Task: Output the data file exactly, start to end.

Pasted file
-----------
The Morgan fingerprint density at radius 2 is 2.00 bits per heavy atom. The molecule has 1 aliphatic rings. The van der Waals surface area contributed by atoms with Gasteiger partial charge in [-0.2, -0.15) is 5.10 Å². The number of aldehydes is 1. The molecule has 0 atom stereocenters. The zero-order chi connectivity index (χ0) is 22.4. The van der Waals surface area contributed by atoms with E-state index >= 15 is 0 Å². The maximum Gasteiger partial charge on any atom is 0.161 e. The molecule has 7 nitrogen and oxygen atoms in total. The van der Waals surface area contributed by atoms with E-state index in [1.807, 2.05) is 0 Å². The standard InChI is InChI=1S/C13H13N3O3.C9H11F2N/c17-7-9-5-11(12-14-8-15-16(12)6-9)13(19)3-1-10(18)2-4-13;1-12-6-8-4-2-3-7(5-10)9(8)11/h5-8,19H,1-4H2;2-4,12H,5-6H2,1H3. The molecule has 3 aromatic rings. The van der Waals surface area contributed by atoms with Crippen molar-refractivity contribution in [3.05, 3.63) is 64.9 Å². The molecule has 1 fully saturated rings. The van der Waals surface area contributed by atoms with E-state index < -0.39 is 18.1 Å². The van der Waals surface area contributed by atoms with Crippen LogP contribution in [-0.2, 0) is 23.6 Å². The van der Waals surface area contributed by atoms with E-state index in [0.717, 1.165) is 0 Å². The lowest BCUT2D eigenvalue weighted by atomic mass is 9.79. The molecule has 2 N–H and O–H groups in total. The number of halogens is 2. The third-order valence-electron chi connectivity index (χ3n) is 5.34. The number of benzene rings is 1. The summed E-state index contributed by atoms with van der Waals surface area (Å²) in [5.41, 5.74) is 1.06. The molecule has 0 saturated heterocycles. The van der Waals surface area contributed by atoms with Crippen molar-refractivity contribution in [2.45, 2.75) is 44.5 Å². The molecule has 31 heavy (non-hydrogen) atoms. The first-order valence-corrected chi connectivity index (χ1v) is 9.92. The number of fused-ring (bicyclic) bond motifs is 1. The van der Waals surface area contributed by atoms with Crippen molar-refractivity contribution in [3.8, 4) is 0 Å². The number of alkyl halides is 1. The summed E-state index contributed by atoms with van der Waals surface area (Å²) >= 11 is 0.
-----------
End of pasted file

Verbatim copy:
The Morgan fingerprint density at radius 2 is 2.00 bits per heavy atom. The molecule has 1 aliphatic rings. The van der Waals surface area contributed by atoms with Gasteiger partial charge in [-0.2, -0.15) is 5.10 Å². The number of aldehydes is 1. The molecule has 0 atom stereocenters. The zero-order chi connectivity index (χ0) is 22.4. The van der Waals surface area contributed by atoms with E-state index >= 15 is 0 Å². The maximum Gasteiger partial charge on any atom is 0.161 e. The molecule has 7 nitrogen and oxygen atoms in total. The van der Waals surface area contributed by atoms with E-state index in [1.807, 2.05) is 0 Å². The standard InChI is InChI=1S/C13H13N3O3.C9H11F2N/c17-7-9-5-11(12-14-8-15-16(12)6-9)13(19)3-1-10(18)2-4-13;1-12-6-8-4-2-3-7(5-10)9(8)11/h5-8,19H,1-4H2;2-4,12H,5-6H2,1H3. The molecule has 3 aromatic rings. The van der Waals surface area contributed by atoms with Crippen molar-refractivity contribution in [3.05, 3.63) is 64.9 Å². The molecule has 1 fully saturated rings. The van der Waals surface area contributed by atoms with E-state index < -0.39 is 18.1 Å². The van der Waals surface area contributed by atoms with Crippen LogP contribution in [-0.2, 0) is 23.6 Å². The van der Waals surface area contributed by atoms with E-state index in [0.717, 1.165) is 0 Å². The lowest BCUT2D eigenvalue weighted by atomic mass is 9.79. The molecule has 2 N–H and O–H groups in total. The number of halogens is 2. The third-order valence-electron chi connectivity index (χ3n) is 5.34. The number of benzene rings is 1. The summed E-state index contributed by atoms with van der Waals surface area (Å²) in [5.41, 5.74) is 1.06. The molecule has 0 saturated heterocycles. The van der Waals surface area contributed by atoms with Crippen molar-refractivity contribution in [2.45, 2.75) is 44.5 Å². The molecule has 31 heavy (non-hydrogen) atoms. The first-order valence-corrected chi connectivity index (χ1v) is 9.92. The number of fused-ring (bicyclic) bond motifs is 1. The van der Waals surface area contributed by atoms with Crippen molar-refractivity contribution in [3.8, 4) is 0 Å². The number of alkyl halides is 1. The summed E-state index contributed by atoms with van der Waals surface area (Å²) >= 11 is 0.